Here, battery 1114 may be housed within helmet 1100. In some examples, battery 1114 may be housed within a cavity, hole, housing, or other structure formed within foam element 1104. In some embodiments, foam element 1104 may be formed using expanded polystyrene (EPS), expanded polypropylene (EPP), GECET® foam as developed by GENERAL ELECTRIC®, expanded polyurethane, TAU® multi-impact (i.e., re-up foam), and other forms of beaded or unbeaded materials that are used to form crushable materials that, when impacted, convert impact energy to heat energy, thus slowing an impact and distributing force while protecting a wearer of helmet 100. As an example, if foam element 1104 is formed using EPS, a housing may be formed to allow battery 1114 to be inserted into the housing and shell 1102 may be coupled (i.e., using glue, tape, VELCRO®, or other adhesive materials) together. In some embodiments, helmets may be formed using shell 1102 that holds various elements of an electrical power system (e.g., wires, circuits, battery 1114, processor, and others) and, when shell 1102 is coupled to foam element 1104, an integral system is formed, such as helmet 1100. Electrical power may be provided by operating switch 1108, which enables current to flow from battery 1114 to lights 1110 and 1112. In other examples, different elements may be coupled to helmet 1100. For example, a BLUETOOTH® communications module may be coupled to an electrical distribution system within helmet 1100, thus allowing the wearer (i.e., rider) to use a mobile phone while riding his/her bicycle, thus allowing hands-free use to ensure rider safety. Thus, distribution of electrical power and current may be provided, allowing a wearer to employ various types of devices that provide light, communication, information (e.g., heads-up displays), and other features. In other embodiments, helmet 1110 may be implemented differently and is not limited to the examples shown and described. Various types, sizes, and shapes of bicycle helmets may be used and are not intended to be limited to any particular set of dimensions or manufacturer.

FIG. 11B is a frontal view of an alternative exemplary power system for a bicycle helmet. Here, a frontal view of helmet 1120 is shown, which may be similar to helmet 1100 illustrated and described above in connection with FIG. 11A. Helmet 1120 includes shell 1102, visor 1106, switch 1108, light 1110, battery 1114, chinstrap 1116, and vents 1118. Battery 1114 may be housed within a cavity or other enclosure formed within foam element 1104 (FIG. 11A; not shown in FIG. 11B) and, when switch 1108 is operated, current is allowed to flow to elements such as light 1110. In some embodiments, battery 1114 may be placed off-center (i.e., either side of the lateral center axis of helmet 1120) in order to prevent impeding air flow through vents 1118. Further, the contour of helmet 1120 may be designed to redistribute energy from an impact and, by placing battery 1114 in a housing between vents 1118, the safety design and configuration of helmet 1110 is not weakened. In other words, by placing battery 1114 within a cavity of foam element 1114 and then sealed by coupling shell 1102 to foam element 1114, the structural integrity of helmet 1120 is maintained. Further, by using a rechargeable, flat battery or power cell, such as those described above, minimal weight is added and the impact to the wearer does not impact the performance of the rider due to weight considerations. In other embodiments, the above-described elements, features, and functions of helmet 1120 may be implemented differently and are not limited to the examples provided.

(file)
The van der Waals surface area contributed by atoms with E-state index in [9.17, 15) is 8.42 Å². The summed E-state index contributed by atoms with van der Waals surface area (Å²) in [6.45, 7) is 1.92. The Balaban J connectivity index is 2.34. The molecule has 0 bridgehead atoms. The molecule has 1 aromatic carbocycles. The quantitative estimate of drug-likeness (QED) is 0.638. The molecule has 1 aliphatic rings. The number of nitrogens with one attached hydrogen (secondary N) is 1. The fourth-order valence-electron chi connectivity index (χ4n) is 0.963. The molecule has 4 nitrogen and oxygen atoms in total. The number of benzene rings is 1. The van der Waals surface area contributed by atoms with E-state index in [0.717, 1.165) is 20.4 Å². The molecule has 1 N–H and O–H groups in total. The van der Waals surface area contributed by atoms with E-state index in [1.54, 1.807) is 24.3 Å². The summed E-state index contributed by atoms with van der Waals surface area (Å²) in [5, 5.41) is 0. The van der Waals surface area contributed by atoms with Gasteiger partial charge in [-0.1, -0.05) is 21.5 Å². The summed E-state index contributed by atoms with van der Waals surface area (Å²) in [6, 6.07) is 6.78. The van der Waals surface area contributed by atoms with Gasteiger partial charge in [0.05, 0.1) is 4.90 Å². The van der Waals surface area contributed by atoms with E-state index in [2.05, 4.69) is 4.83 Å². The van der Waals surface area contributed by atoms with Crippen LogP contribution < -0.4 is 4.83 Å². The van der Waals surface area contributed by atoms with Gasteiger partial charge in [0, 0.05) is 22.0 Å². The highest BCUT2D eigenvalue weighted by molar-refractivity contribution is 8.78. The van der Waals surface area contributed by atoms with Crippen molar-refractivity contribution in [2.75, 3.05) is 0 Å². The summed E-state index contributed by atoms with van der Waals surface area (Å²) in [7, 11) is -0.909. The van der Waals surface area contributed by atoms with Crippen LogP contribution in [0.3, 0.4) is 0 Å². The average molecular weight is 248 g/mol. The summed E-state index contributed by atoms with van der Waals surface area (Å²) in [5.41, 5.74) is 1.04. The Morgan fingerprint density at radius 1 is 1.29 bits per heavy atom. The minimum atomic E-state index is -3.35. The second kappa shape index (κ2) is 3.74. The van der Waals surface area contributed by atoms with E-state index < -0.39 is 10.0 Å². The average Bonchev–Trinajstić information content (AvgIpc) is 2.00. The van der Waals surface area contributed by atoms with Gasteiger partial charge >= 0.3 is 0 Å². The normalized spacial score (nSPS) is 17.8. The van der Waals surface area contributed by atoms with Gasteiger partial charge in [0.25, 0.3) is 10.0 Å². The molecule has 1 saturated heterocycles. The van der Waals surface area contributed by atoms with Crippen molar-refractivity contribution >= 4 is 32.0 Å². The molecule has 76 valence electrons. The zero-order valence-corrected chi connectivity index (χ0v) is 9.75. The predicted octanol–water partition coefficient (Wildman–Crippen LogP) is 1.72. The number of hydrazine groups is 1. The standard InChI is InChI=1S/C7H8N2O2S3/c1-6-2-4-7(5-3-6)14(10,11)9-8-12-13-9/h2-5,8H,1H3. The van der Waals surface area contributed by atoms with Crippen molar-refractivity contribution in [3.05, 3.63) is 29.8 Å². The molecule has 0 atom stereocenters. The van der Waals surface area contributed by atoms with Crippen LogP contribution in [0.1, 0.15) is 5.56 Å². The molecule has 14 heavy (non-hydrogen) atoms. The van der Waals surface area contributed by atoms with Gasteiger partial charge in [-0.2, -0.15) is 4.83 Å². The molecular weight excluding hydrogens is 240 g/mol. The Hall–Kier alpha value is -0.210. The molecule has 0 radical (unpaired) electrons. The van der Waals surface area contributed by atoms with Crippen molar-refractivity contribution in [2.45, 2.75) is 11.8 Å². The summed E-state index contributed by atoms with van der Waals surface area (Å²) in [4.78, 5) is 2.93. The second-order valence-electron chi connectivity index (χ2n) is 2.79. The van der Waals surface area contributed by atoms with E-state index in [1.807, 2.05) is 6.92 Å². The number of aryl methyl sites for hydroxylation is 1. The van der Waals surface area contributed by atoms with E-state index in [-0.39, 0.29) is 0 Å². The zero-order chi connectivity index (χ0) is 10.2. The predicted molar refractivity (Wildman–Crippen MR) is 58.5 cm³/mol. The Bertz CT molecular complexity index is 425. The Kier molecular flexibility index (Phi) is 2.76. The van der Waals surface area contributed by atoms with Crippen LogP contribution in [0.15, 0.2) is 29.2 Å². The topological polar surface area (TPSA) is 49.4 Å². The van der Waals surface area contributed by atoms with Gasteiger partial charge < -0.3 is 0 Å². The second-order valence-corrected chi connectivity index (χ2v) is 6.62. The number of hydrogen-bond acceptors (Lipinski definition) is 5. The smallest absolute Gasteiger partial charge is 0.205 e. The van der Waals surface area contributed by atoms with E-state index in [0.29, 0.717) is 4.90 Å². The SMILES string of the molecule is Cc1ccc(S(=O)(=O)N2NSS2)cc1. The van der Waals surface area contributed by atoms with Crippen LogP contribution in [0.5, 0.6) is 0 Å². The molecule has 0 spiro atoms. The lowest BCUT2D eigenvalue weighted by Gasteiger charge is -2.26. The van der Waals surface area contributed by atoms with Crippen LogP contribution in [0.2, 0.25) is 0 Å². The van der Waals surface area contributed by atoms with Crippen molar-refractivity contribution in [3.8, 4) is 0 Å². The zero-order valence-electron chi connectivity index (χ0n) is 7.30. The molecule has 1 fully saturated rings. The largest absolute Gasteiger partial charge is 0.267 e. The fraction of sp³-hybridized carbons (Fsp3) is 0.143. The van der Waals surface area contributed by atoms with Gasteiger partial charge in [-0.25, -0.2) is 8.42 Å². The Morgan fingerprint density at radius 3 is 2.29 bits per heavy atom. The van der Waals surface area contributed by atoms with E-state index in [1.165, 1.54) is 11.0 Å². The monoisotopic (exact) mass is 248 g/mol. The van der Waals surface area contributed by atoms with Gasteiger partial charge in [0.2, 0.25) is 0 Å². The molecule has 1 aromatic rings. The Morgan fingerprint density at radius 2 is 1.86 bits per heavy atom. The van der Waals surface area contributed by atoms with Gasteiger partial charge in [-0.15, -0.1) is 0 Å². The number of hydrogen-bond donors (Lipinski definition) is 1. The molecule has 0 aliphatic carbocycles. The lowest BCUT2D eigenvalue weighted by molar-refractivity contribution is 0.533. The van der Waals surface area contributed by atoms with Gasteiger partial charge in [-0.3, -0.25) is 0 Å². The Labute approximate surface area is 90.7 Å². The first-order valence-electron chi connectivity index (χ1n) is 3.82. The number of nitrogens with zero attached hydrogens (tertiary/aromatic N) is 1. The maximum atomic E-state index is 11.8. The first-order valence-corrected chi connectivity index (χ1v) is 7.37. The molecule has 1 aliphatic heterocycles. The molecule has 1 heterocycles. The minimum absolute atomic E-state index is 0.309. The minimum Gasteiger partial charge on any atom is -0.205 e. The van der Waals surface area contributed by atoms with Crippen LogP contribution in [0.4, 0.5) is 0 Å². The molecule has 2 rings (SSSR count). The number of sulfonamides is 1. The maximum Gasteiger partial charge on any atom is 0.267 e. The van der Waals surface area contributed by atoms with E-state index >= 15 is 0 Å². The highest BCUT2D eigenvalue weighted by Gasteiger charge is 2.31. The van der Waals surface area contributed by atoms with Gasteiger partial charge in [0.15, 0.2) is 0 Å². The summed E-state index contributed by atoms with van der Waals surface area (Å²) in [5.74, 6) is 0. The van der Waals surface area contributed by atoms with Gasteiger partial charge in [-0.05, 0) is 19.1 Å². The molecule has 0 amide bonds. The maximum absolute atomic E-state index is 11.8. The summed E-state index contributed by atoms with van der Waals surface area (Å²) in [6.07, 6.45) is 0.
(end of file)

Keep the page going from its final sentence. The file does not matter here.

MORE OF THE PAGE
FIG. 12 is a rear view of an alternative exemplary power system for a bicycle helmet. Here, system 1200 includes shell 1102, foam element 1104, lights 1112, battery 1114, chinstraps 1116, vents 1118, rear support 1202, alternative battery 1204, wires 1206, charging cable 1208, charging plug 1210 (which may be plugged directly or indirectly into wall outlet 1212), light mount 1214, male coupling 1216, and female coupling 1218. In some embodiments, battery 1114 may be implemented using alternative battery 1204, which is shown with placed in a housing formed in foam element 1104 and under shell 1102. When male coupling 1216 is coupled to female coupling 1218, battery 1204 or battery 1114 may be recharged using current provided from wall outlet 1212 via charging plug 1210. Once charged, male coupling 1216 may be uncoupled from female coupling 1218, allowing wires 1206 to be secured between shell 1102 and foam element 1104. In other embodiments, wires 1206 may be secured using a pocket, channel, adhesive, VELCRO®, strap, or the like. Various alternatives for securing wires 1206 may be used and are not limited to the examples provided. Once uncoupled from charging cable 1208, helmet 1200 may be used and worn, providing electrical power and current to lights (e.g., incandescent, light emitting diodes (LED), or other types of bulbs), which provide rear safety lights to motorists and others approaching the wearer. Further, different types and techniques for charging battery 1114 or battery 1204 may be used and are not limited to the example shown. In other embodiments, helmet 1200 may be implemented differently and is not limited to the design, function, structure, or materials of the examples shown and described.